Your ability to demonstrate your value with metrics and fact can make or break your chances for grant funding. Government and foundation grantmakers want to see evidence that grantees are achieving the results they said they would.
Plus, assessment lets you know if your program is having the effect that you think, why or why not, and what could be done to improve it. You can use that information to improve and grow your program.
Sadly, smaller non-profits often think they can't afford evaluation because they don't have hundreds of thousands of dollars for an evaluation study by a university or a big name consulting firm. As a result, too many valuable programs miss out on funding because their benefits haven't been well measured.
Here are five tips for demonstrating your value without breaking the bank.
1. Use pro bono or lower cost evaluation providers
Several sources can often provide lower cost or free research help:
- Graduate students seeking a topic for their thesis or consulting experience. A professor at a local university with an evaluation department may be able to connect you to graduate students who can assist you.
- Pro bono grantors. For example, Taproot Foundation provides competitive grants for pro bono Program Measurement services.
- Independent evaluation consultants and small evaluation consulting firms. Check out the American Evaluation Association's "Find an Evaluator" directory.
2. Do it yourself
Although an evaluation expert can get you more credible findings more quickly, if money is tight you might consider doing some or all of your evaluation on your own. Whether you are conducting an in-house evaluation or managing an external evaluation, several resources can help you learn the basics about evaluation:
- Organizations that provide training in how to evaluate a program, such as Center for Nonprofit Learning
- Foundation Center's online article, "Where can I learn about nonprofit program evaluation?"
- Free Resources for Program Evaluation and Social Research Methods website
3. Use a small sample method
Bigger is not always better when it comes to sample sizes. Sometimes you can get more useful data from close examination of a small group than from "big data" or a survey of a cast of thousands. A working paper by 3ie describes many rigorous methods for assessing cause and effect with small sample sizes.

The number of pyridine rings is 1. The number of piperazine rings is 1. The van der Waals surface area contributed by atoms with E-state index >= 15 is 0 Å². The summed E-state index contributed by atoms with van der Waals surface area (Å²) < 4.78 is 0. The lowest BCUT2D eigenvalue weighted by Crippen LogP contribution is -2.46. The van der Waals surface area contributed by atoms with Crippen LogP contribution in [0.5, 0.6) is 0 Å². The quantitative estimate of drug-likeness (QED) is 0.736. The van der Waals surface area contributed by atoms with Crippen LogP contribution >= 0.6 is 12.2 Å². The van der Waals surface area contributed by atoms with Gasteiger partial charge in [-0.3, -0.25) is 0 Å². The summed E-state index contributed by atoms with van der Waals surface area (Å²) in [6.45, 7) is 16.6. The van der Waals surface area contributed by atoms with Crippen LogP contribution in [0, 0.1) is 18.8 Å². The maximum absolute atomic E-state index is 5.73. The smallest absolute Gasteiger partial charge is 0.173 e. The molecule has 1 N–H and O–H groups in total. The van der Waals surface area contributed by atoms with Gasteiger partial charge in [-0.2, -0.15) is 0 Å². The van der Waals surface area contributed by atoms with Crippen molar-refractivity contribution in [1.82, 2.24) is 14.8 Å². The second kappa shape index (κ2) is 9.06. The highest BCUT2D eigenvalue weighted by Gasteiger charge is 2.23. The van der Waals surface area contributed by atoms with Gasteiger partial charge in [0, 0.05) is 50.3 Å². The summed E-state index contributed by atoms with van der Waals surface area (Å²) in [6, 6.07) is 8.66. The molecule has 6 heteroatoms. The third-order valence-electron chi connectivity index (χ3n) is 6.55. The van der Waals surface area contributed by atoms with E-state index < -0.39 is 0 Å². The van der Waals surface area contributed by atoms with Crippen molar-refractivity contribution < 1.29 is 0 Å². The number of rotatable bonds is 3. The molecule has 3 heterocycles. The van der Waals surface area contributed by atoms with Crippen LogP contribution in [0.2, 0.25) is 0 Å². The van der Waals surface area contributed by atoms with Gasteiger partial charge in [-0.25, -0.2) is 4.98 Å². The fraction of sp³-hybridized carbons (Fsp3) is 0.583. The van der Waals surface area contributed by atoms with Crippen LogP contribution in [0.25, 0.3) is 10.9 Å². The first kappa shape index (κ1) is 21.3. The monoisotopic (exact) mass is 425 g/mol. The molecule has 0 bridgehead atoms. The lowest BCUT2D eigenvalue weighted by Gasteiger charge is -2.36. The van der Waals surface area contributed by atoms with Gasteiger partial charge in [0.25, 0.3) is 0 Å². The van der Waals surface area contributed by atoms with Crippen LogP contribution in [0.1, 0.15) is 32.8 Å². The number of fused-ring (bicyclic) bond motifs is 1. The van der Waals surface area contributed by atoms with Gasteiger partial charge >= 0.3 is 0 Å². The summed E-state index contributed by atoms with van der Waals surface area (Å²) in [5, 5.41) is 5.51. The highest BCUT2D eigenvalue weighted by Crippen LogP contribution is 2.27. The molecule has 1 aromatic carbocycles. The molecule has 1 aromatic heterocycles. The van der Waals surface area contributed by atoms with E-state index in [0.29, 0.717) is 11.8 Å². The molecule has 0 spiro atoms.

4. Stick to useful questions
Avoid temptation to research questions that sound merely "interesting." Unlike purely academic studies, program evaluations must be useful for planning and managing what they are evaluating. Our tip sheet on"Asking Useful Evaluation Questions" includes a flow chart for asking useful questions.
5. Use what others have done
Before you collect new data, check the literature to see what's been done before. This will help you avoid squandering money and time re-testing what others have already demonstrated. Plus, it will help you show how your results add new knowledge that can benefit others in your field. Our paper on Reuse, Recycle: Rethink Research details questions to ask in reviewing research evidence.
BERNADETTE WRIGHT, PhD is Director of Research & Evaluation at Meaningful Evidence, LLC. She helps non-profits to design, improve, and show the value of their programs using strategic program evaluation and research. Her research experience includes projects in health/human services, education/STEM, race relations, and other topics. She also helps nonprofits to increase their evaluation capacity through articles/videos, presentations/trainings, and a bi-weekly email list. Email: firstname.lastname@example.org
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